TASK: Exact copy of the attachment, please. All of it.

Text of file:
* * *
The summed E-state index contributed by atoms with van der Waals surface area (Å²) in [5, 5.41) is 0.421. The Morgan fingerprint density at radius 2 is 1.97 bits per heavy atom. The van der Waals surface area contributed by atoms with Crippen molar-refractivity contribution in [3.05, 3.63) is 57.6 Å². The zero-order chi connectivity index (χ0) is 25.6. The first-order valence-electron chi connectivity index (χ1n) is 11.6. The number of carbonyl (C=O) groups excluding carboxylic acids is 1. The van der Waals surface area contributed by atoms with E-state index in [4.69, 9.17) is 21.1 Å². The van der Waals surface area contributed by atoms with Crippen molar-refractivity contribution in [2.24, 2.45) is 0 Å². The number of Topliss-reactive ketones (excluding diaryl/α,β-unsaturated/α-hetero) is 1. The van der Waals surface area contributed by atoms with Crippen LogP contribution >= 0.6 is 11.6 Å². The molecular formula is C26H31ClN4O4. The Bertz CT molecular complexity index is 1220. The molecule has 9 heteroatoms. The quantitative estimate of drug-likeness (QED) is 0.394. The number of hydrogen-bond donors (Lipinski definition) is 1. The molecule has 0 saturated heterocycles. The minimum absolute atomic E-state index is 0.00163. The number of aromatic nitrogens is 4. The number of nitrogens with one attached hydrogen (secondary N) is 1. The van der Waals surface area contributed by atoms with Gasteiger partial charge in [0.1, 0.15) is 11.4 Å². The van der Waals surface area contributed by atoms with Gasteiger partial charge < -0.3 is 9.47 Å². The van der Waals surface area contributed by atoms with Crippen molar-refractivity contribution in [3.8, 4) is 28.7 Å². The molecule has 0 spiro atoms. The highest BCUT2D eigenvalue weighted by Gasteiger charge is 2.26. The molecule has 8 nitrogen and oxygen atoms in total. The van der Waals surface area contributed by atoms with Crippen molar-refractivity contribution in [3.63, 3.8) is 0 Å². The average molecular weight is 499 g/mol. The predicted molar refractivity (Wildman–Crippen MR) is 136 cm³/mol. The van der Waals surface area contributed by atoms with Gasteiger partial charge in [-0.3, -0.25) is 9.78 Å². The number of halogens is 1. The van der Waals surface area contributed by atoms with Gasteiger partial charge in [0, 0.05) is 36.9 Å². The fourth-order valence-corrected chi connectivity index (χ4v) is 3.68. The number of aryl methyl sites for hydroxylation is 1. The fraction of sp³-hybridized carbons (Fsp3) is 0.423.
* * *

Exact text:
The summed E-state index contributed by atoms with van der Waals surface area (Å²) in [5, 5.41) is 0.421. The Morgan fingerprint density at radius 2 is 1.97 bits per heavy atom. The van der Waals surface area contributed by atoms with Crippen molar-refractivity contribution in [3.05, 3.63) is 57.6 Å². The zero-order chi connectivity index (χ0) is 25.6. The first-order valence-electron chi connectivity index (χ1n) is 11.6. The number of carbonyl (C=O) groups excluding carboxylic acids is 1. The van der Waals surface area contributed by atoms with E-state index in [4.69, 9.17) is 21.1 Å². The van der Waals surface area contributed by atoms with Crippen molar-refractivity contribution in [2.24, 2.45) is 0 Å². The number of Topliss-reactive ketones (excluding diaryl/α,β-unsaturated/α-hetero) is 1. The van der Waals surface area contributed by atoms with Crippen LogP contribution >= 0.6 is 11.6 Å². The molecular formula is C26H31ClN4O4. The Bertz CT molecular complexity index is 1220. The molecule has 9 heteroatoms. The quantitative estimate of drug-likeness (QED) is 0.394. The number of hydrogen-bond donors (Lipinski definition) is 1. The molecule has 0 saturated heterocycles. The minimum absolute atomic E-state index is 0.00163. The number of aromatic nitrogens is 4. The number of nitrogens with one attached hydrogen (secondary N) is 1. The van der Waals surface area contributed by atoms with Gasteiger partial charge in [0.1, 0.15) is 11.4 Å². The van der Waals surface area contributed by atoms with Gasteiger partial charge < -0.3 is 9.47 Å². The van der Waals surface area contributed by atoms with Crippen molar-refractivity contribution in [3.8, 4) is 28.7 Å². The molecule has 0 spiro atoms. The highest BCUT2D eigenvalue weighted by Gasteiger charge is 2.26. The molecule has 8 nitrogen and oxygen atoms in total. The van der Waals surface area contributed by atoms with Crippen molar-refractivity contribution in [3.63, 3.8) is 0 Å². The average molecular weight is 499 g/mol. The predicted molar refractivity (Wildman–Crippen MR) is 136 cm³/mol. The van der Waals surface area contributed by atoms with Gasteiger partial charge in [-0.3, -0.25) is 9.78 Å². The number of halogens is 1. The van der Waals surface area contributed by atoms with Gasteiger partial charge in [0, 0.05) is 36.9 Å². The fourth-order valence-corrected chi connectivity index (χ4v) is 3.68. The number of aryl methyl sites for hydroxylation is 1. The fraction of sp³-hybridized carbons (Fsp3) is 0.423.